While HR has long been fascinated with engagement, finance has little priority around investing in it. To understand this disconnect, the #HRWins report points to the challenge in tying employee engagement to business results.
A new report from #HRWins and Namely—the modern all-in-one HR, payroll, and benefits platform for midmarket companies—reveals that in order to build a healthy company culture, employers should prioritize core benefits and compensation before introducing employee engagement perks like recognition, wellness, or rewards programs.
The report, “Where Purpose Meets Performance, Can HR Tech Solve Culture?”, shows midmarket HR professionals are dealing with a heightened regulatory environment and increasing demands from the C-suite to deliver strategic HR.
However, according to the research, employees still want the basics: meaningful work, efficient HR processes, and competitive benefits.
The research also found that HR and finance leaders see the biggest potential Return on Investments (RoI) from HR technology and improved employee benefits. The findings are clear: midsized companies should focus on core HR and benefits—not perks and gimmicks—to create a healthy company culture of engaged employees.
The #HRWins research shows direct alignment: employees want meaningful work and great employee benefits and midsized companies perceive the highest RoI in those same areas. Key findings include:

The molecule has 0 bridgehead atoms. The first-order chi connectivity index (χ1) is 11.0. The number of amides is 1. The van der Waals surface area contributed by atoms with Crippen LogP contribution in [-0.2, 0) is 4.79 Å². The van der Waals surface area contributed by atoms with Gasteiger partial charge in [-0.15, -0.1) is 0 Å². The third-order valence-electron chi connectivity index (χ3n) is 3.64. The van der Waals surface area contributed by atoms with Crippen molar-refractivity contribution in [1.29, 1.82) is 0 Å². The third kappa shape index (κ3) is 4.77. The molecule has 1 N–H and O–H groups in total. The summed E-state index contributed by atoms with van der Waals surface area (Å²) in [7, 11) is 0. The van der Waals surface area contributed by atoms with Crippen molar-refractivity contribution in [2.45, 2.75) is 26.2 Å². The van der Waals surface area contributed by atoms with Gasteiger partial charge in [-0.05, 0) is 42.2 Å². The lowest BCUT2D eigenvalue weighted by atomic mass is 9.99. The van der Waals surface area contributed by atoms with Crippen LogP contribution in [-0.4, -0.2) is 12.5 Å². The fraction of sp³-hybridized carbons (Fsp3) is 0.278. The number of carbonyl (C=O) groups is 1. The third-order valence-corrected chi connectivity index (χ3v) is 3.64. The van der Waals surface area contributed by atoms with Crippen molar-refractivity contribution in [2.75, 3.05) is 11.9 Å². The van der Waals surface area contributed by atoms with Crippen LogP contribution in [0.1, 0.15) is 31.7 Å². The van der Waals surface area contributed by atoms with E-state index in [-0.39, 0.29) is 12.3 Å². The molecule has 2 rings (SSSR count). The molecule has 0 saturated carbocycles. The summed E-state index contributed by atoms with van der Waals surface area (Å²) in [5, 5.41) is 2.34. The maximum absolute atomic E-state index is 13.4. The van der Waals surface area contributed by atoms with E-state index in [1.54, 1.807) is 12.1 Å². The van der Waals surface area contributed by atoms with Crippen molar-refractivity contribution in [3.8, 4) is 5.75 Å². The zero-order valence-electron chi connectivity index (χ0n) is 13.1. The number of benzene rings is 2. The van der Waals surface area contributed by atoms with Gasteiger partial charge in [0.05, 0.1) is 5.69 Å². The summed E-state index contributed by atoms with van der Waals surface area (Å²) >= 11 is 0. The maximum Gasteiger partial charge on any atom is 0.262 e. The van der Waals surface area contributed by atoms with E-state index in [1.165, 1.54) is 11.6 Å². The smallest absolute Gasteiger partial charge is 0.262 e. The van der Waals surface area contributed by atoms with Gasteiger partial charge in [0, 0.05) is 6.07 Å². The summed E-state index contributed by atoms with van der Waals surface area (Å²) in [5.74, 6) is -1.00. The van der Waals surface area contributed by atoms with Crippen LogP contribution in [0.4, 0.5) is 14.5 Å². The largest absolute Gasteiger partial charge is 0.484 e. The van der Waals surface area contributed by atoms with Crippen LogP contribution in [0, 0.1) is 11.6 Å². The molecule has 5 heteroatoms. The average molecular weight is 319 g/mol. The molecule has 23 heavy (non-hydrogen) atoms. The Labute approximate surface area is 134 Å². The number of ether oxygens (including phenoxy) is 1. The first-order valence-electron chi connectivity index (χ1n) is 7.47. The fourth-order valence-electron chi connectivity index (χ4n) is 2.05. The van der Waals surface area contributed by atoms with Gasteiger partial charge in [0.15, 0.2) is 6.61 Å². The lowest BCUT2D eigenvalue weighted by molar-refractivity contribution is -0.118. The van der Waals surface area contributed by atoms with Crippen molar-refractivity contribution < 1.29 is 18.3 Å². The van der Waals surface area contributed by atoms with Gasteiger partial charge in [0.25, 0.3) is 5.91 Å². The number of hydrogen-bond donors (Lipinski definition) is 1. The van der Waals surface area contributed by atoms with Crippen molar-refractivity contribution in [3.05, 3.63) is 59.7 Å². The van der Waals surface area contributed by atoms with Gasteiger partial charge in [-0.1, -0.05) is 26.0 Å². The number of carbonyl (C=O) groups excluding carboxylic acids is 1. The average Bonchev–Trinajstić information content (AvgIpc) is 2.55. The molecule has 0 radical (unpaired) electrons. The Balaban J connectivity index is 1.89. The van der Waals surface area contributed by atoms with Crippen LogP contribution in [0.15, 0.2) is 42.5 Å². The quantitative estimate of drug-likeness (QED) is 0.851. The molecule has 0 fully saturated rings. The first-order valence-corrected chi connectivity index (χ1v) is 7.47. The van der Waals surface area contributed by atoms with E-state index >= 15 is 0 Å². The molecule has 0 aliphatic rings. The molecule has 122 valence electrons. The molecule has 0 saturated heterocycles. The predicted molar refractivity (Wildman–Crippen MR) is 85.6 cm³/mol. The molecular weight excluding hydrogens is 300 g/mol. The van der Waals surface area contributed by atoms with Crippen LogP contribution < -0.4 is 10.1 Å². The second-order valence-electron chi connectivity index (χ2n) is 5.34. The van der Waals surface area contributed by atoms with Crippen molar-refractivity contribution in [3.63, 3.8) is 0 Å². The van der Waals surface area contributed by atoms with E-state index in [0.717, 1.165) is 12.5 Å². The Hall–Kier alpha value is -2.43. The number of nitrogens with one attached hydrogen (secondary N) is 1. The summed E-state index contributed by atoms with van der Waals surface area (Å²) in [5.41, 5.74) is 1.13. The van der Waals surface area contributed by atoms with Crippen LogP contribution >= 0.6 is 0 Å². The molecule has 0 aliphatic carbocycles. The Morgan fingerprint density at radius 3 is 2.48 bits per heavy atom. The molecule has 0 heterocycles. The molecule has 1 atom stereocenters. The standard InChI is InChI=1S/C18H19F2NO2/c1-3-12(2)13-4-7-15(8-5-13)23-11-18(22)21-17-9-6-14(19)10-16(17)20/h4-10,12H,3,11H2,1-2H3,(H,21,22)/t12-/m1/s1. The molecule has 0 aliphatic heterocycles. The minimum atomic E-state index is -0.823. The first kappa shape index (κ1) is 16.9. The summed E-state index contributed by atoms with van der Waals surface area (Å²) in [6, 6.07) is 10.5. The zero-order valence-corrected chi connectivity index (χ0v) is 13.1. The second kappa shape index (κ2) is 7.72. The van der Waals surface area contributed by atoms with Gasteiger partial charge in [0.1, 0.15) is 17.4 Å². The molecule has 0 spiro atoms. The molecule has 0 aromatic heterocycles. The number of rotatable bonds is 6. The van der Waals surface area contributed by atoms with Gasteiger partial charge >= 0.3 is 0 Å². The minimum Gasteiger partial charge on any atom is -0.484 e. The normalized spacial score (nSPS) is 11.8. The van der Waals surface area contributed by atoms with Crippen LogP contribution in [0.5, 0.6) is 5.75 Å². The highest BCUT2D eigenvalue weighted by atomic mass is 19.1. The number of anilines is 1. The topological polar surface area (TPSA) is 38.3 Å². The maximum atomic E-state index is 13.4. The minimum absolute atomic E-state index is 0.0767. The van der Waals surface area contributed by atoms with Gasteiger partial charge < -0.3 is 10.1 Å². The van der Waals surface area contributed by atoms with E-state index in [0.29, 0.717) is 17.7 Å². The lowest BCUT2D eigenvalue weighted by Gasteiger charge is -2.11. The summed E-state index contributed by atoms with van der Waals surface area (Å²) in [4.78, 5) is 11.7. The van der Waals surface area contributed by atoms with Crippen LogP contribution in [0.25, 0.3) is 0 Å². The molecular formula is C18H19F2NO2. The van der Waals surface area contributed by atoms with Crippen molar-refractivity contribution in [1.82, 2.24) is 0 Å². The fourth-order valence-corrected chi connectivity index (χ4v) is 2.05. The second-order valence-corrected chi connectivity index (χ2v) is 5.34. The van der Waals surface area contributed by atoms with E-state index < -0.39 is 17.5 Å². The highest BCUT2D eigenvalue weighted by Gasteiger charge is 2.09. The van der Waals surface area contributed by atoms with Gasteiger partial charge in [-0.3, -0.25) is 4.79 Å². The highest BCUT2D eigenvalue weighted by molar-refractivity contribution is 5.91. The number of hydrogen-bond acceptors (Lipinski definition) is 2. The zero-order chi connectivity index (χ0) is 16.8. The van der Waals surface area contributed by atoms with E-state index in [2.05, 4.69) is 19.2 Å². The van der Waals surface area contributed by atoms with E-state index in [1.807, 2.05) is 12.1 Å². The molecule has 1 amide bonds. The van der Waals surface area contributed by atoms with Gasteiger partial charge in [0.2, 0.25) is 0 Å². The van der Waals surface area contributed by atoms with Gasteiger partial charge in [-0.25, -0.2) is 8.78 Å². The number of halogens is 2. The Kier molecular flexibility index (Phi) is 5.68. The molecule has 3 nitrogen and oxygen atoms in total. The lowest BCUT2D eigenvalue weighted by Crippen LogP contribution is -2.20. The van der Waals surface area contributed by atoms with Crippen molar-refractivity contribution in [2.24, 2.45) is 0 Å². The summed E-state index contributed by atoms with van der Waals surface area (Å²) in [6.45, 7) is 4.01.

Featuring three case studies of high-performing midmarket companies, the report concludes that the greatest opportunity to reinforce culture and engage employees is during onboarding and benefits open-enrollment periods, or at the time when payroll and PTO information is being reviewed.
Many midmarket companies are planning to make purchasing decisions in HR technology in the coming year. Payroll outranked all other options as the #1 area where companies plan to increase their technology investment in 2017.
“It is often cited that 87% of executives rate culture and employee engagement as their biggest HR related challenge and this #HRWins report clearly highlights that for the midmarket, core HR is the surest driver of a meaningful employee experience,” said Matt Straz, founder and CEO of Namely.
“Once that’s established, HR leaders can turn their attention to delivering strategic HR, where the challenges are partnering with finance, using data and analytics, and creating a healthy, high-performance work environment.”
While HR has long been fascinated with engagement, finance has little priority around investing in it. Only 37% of respondents characterized finance’s priority level on measuring employee engagement, satisfaction, or happiness as a “priority” or “significant priority”.
In fact, only 8% of companies have actually implemented a strategy across their enterprise to measure employee engagement. Instead, finance leaders are willing to increase budgets for core HR initiatives like benefits (39%) or learning and development (34%), areas they know employees value.
“These results buck some of the trends currently supported by many thought leaders, consultants, and market analysts covering the topic. Employee engagement is not an outcome and it is not about pulse surveys, ping pong tables, and happy hours,” said George LaRocque, industry analyst and author of the report.
“The modern workplace and millennial workforce have the same basic needs. People, meaningful work, and strong corporate cultures are leading us forward and modern, core HR technology is illuminating that path.”
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